Run roof design

smashleyrose

In the Brooder
Aug 17, 2016
17
0
12
Creswell, OR
So I'm in the design/building stage of my coop and run. Finishing the run first and then going to clean the stall out and put the coop together. (Wish we already had chickens to eat all the spiders in there...)

The run is 24' X 24' and is aprox 5ft tall and butts up against the barn, I already have the three sides covered with chicken wire, since we had that in the shed. I am throwing around some ideas for the roof. The barn is situated so it gets good afternoon shade.

a. 12' X 12' panels constructed out of 2X4's and supported by 4x4's and deck piers, covered in either chicken wire or 2X4" welded wire. So four panels will cover the entire run

b. The same as above, but one section will be corrugated metal roofing to provide an area for shade in the part of the run where the door is and to stay dry during the 9 months of Oregon rain.

I've never built a roof before and would like some input on the best method for constructing the metal part. It would be attached to the barn and then angled down from there. Thinking about adding a gutter at the bottom and funneling into a catchment, partly to prevent draining into the run.
 

Howard E

Crowing
5 Years
Feb 18, 2016
2,881
3,918
296
Missouri
Can you provide some type of photograph of the shed and run site? I'm having a hard time envisioning what you are describing.
 

smashleyrose

In the Brooder
Aug 17, 2016
17
0
12
Creswell, OR
Here is a long range pic of the barn and run, the three sides have wire on them and the blackberries are gone.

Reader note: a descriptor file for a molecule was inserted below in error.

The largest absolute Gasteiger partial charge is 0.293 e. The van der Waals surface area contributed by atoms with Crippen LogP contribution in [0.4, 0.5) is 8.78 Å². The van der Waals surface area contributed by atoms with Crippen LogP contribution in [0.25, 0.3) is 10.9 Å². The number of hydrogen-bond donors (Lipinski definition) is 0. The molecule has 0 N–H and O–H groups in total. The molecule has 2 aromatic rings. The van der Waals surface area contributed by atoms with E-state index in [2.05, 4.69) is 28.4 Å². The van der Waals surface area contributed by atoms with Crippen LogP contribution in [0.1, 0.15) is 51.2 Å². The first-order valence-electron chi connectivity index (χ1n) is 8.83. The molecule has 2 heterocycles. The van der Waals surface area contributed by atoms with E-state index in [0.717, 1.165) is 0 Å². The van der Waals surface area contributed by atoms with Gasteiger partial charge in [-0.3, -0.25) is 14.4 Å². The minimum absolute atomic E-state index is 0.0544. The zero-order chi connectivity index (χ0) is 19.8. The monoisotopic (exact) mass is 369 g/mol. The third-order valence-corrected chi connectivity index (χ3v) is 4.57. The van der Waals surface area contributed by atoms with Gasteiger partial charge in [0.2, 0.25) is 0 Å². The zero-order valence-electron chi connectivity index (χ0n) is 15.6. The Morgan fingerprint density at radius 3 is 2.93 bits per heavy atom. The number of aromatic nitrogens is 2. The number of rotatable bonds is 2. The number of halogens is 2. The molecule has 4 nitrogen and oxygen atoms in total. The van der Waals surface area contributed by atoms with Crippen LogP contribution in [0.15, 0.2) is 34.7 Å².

[/IMG]http://uploads.tapatalk-cdn.com/20160817/9a0f15aa0512dfee19f807071587d00d.jpg



Closer look at the same angle. Wood pile will be moved to the wood she'd next week and I am considering putting a door next to the barn.


[/IMG]
334b431b2e344816c14aadfab23790a8.jpg


Sent from my SM-G935V using Tapatalk
 
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Dmontgomery

Songster
Apr 1, 2014
839
601
222
Longville, La
If you can see the roof from inside the stall, just follow that design out another 12'.
My suggestion would be to use 2x6's attached to the facia board then plywood sheathing over that. Screw the metal to the sheathing. Follow the slope of the existing roof if possible. If not, make sure the end is at least 12" lower than the existing roof for proper drainage. You will definitely need the gutter.
Hope that makes sense. This is just one possible way of doing it. Other contributors may have a better idea.
 

Intheswamp

Crowing
10 Years
Mar 25, 2009
2,373
112
256
South Alabama
Definitely install a gutter, if for no other reason than to divert all that roof run-off away from the coop/run.

Another option on extending the roof is to use pole construction... Bury your poles 2-3 feet deep, fasten girts to the poles, extend the new roof rafters from the building edge to overhang the girts a foot or so, fasten purlins (1x4's) down onto the joists, and finally screw your metal roofing down to the purlins.

In this image you can see the horizontal purlins and how the metal roofing lays across them to be screwed/nailed down...


If I was going to be buying a bunch of 2x4 welded wire I would be putting it around the perimeter fence rather than above the run...you will have animals approaching at ground level that can tear through chicken wire. Aerial predators such as hawks and owls can be stopped with chicken wire and usually bird netting, though raccoons can climb and easily get through both chicken wire and netting. Dogs will take little time tearing through chicken wire at ground level. Electric fencing ratchets up security a several notches if installed properly with a strong charger and a good aluminum wire.

ETA: What Dmontgomery said about following the existing roof design on out is definitely a good plan. Looking at it it looks like roll-roofing???? I'm not sure about making the transition from asphalt to metal...I'm thinking you will need to drop the metal, coop-cover roofing down a few inches below the existing roof edge and use flashing to help seal against rain.